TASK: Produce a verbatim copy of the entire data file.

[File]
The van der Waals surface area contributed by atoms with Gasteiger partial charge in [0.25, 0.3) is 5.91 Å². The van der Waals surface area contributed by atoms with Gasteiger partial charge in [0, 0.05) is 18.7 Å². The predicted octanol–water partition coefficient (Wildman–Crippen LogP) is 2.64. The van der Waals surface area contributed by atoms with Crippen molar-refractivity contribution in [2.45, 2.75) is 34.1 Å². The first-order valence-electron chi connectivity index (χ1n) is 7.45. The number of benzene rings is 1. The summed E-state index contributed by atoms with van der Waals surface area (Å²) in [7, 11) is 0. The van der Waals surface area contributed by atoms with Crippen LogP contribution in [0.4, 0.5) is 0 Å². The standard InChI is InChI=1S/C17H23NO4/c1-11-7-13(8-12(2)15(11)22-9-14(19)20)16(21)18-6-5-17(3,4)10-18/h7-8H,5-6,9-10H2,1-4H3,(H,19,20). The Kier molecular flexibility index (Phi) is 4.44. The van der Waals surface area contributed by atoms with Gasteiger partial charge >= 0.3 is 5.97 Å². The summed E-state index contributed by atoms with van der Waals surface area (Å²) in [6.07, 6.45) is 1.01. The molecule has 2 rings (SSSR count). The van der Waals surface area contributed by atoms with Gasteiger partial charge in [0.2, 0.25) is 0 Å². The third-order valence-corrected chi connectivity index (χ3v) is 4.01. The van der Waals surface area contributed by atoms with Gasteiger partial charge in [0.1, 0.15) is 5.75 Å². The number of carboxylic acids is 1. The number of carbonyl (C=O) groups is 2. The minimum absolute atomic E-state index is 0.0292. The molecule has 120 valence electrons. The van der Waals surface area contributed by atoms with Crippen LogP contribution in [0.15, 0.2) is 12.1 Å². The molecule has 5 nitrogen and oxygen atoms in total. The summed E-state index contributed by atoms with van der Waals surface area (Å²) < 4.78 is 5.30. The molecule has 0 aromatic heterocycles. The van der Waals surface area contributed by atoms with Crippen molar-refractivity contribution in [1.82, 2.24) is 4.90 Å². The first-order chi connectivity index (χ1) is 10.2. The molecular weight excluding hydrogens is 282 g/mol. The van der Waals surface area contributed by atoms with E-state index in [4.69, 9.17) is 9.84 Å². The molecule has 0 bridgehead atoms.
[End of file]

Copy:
The van der Waals surface area contributed by atoms with Gasteiger partial charge in [0.25, 0.3) is 5.91 Å². The van der Waals surface area contributed by atoms with Gasteiger partial charge in [0, 0.05) is 18.7 Å². The predicted octanol–water partition coefficient (Wildman–Crippen LogP) is 2.64. The van der Waals surface area contributed by atoms with Crippen molar-refractivity contribution in [2.45, 2.75) is 34.1 Å². The first-order valence-electron chi connectivity index (χ1n) is 7.45. The number of benzene rings is 1. The summed E-state index contributed by atoms with van der Waals surface area (Å²) in [7, 11) is 0. The van der Waals surface area contributed by atoms with Crippen LogP contribution in [0.4, 0.5) is 0 Å². The standard InChI is InChI=1S/C17H23NO4/c1-11-7-13(8-12(2)15(11)22-9-14(19)20)16(21)18-6-5-17(3,4)10-18/h7-8H,5-6,9-10H2,1-4H3,(H,19,20). The Kier molecular flexibility index (Phi) is 4.44. The van der Waals surface area contributed by atoms with Gasteiger partial charge >= 0.3 is 5.97 Å². The summed E-state index contributed by atoms with van der Waals surface area (Å²) in [6.07, 6.45) is 1.01. The molecule has 2 rings (SSSR count). The van der Waals surface area contributed by atoms with Gasteiger partial charge in [0.2, 0.25) is 0 Å². The third-order valence-corrected chi connectivity index (χ3v) is 4.01. The van der Waals surface area contributed by atoms with Gasteiger partial charge in [0.1, 0.15) is 5.75 Å². The number of carboxylic acids is 1. The number of carbonyl (C=O) groups is 2. The minimum absolute atomic E-state index is 0.0292. The molecule has 120 valence electrons. The van der Waals surface area contributed by atoms with Crippen LogP contribution in [0.15, 0.2) is 12.1 Å². The molecule has 5 nitrogen and oxygen atoms in total. The summed E-state index contributed by atoms with van der Waals surface area (Å²) < 4.78 is 5.30. The molecule has 0 aromatic heterocycles. The van der Waals surface area contributed by atoms with Crippen molar-refractivity contribution in [1.82, 2.24) is 4.90 Å². The first-order chi connectivity index (χ1) is 10.2. The molecular weight excluding hydrogens is 282 g/mol. The van der Waals surface area contributed by atoms with E-state index in [4.69, 9.17) is 9.84 Å². The molecule has 0 bridgehead atoms.